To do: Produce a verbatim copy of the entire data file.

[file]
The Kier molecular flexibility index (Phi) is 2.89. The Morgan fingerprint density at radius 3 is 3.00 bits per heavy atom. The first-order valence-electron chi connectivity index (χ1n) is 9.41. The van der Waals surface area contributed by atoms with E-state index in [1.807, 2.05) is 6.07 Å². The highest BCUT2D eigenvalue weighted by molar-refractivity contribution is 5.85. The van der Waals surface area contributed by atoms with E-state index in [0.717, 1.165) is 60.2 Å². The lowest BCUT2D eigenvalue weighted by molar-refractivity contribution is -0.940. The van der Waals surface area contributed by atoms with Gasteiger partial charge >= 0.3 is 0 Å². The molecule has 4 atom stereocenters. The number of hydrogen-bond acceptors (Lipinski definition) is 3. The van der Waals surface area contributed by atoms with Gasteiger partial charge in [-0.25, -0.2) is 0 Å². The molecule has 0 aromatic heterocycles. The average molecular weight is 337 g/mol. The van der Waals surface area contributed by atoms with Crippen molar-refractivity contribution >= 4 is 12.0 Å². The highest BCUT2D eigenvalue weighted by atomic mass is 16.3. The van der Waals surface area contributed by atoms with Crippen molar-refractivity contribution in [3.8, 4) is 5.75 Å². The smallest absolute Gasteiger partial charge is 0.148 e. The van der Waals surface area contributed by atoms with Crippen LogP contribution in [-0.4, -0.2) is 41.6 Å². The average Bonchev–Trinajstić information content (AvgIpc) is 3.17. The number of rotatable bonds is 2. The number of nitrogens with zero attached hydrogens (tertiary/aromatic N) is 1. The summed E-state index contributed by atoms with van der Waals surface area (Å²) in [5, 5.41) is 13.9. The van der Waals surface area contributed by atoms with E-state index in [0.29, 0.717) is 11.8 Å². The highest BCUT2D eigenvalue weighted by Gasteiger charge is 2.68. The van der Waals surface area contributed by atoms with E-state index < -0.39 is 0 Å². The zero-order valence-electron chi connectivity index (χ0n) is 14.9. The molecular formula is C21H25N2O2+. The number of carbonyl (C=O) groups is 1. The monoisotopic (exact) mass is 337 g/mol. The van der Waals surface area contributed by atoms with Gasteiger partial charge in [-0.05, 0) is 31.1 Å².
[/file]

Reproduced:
The Kier molecular flexibility index (Phi) is 2.89. The Morgan fingerprint density at radius 3 is 3.00 bits per heavy atom. The first-order valence-electron chi connectivity index (χ1n) is 9.41. The van der Waals surface area contributed by atoms with E-state index in [1.807, 2.05) is 6.07 Å². The highest BCUT2D eigenvalue weighted by molar-refractivity contribution is 5.85. The van der Waals surface area contributed by atoms with E-state index in [0.717, 1.165) is 60.2 Å². The lowest BCUT2D eigenvalue weighted by molar-refractivity contribution is -0.940. The van der Waals surface area contributed by atoms with Gasteiger partial charge >= 0.3 is 0 Å². The molecule has 4 atom stereocenters. The number of hydrogen-bond acceptors (Lipinski definition) is 3. The van der Waals surface area contributed by atoms with Gasteiger partial charge in [-0.25, -0.2) is 0 Å². The molecule has 0 aromatic heterocycles. The average molecular weight is 337 g/mol. The van der Waals surface area contributed by atoms with Crippen molar-refractivity contribution >= 4 is 12.0 Å². The highest BCUT2D eigenvalue weighted by atomic mass is 16.3. The van der Waals surface area contributed by atoms with Crippen molar-refractivity contribution in [3.8, 4) is 5.75 Å². The smallest absolute Gasteiger partial charge is 0.148 e. The van der Waals surface area contributed by atoms with Crippen LogP contribution in [-0.4, -0.2) is 41.6 Å². The average Bonchev–Trinajstić information content (AvgIpc) is 3.17. The number of rotatable bonds is 2. The number of nitrogens with zero attached hydrogens (tertiary/aromatic N) is 1. The summed E-state index contributed by atoms with van der Waals surface area (Å²) in [5, 5.41) is 13.9. The van der Waals surface area contributed by atoms with E-state index in [0.29, 0.717) is 11.8 Å². The highest BCUT2D eigenvalue weighted by Gasteiger charge is 2.68. The van der Waals surface area contributed by atoms with E-state index < -0.39 is 0 Å². The zero-order valence-electron chi connectivity index (χ0n) is 14.9. The molecular formula is C21H25N2O2+. The number of carbonyl (C=O) groups is 1. The monoisotopic (exact) mass is 337 g/mol. The van der Waals surface area contributed by atoms with Gasteiger partial charge in [-0.05, 0) is 31.1 Å².